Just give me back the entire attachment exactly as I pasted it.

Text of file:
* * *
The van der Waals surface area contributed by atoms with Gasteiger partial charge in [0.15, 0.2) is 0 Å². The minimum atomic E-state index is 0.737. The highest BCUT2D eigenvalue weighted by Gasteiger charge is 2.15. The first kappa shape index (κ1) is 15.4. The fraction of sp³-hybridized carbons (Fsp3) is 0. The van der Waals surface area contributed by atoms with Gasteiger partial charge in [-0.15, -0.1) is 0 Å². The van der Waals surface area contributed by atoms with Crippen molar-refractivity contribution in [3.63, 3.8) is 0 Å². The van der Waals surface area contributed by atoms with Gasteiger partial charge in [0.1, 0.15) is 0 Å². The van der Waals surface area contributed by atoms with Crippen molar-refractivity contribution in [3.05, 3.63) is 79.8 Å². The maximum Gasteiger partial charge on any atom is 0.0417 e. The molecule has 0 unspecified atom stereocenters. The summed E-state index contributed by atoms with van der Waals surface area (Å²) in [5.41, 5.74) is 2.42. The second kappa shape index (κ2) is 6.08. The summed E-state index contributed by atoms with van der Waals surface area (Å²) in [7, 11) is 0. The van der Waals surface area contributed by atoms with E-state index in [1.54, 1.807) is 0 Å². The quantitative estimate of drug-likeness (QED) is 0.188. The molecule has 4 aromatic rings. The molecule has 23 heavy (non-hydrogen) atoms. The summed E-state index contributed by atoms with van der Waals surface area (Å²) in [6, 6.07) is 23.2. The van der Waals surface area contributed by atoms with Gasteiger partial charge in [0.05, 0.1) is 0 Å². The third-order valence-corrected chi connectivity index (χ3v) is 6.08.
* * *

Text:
The van der Waals surface area contributed by atoms with Gasteiger partial charge in [0.15, 0.2) is 0 Å². The minimum atomic E-state index is 0.737. The highest BCUT2D eigenvalue weighted by Gasteiger charge is 2.15. The first kappa shape index (κ1) is 15.4. The fraction of sp³-hybridized carbons (Fsp3) is 0. The van der Waals surface area contributed by atoms with Gasteiger partial charge in [-0.15, -0.1) is 0 Å². The van der Waals surface area contributed by atoms with Crippen molar-refractivity contribution in [3.63, 3.8) is 0 Å². The van der Waals surface area contributed by atoms with Gasteiger partial charge in [0.1, 0.15) is 0 Å². The van der Waals surface area contributed by atoms with Crippen molar-refractivity contribution in [3.05, 3.63) is 79.8 Å². The maximum Gasteiger partial charge on any atom is 0.0417 e. The molecule has 0 unspecified atom stereocenters. The summed E-state index contributed by atoms with van der Waals surface area (Å²) in [5.41, 5.74) is 2.42. The second kappa shape index (κ2) is 6.08. The summed E-state index contributed by atoms with van der Waals surface area (Å²) in [7, 11) is 0. The van der Waals surface area contributed by atoms with E-state index in [1.54, 1.807) is 0 Å². The quantitative estimate of drug-likeness (QED) is 0.188. The molecule has 4 aromatic rings. The molecule has 23 heavy (non-hydrogen) atoms. The summed E-state index contributed by atoms with van der Waals surface area (Å²) in [6, 6.07) is 23.2. The van der Waals surface area contributed by atoms with Gasteiger partial charge in [0.05, 0.1) is 0 Å². The third-order valence-corrected chi connectivity index (χ3v) is 6.08.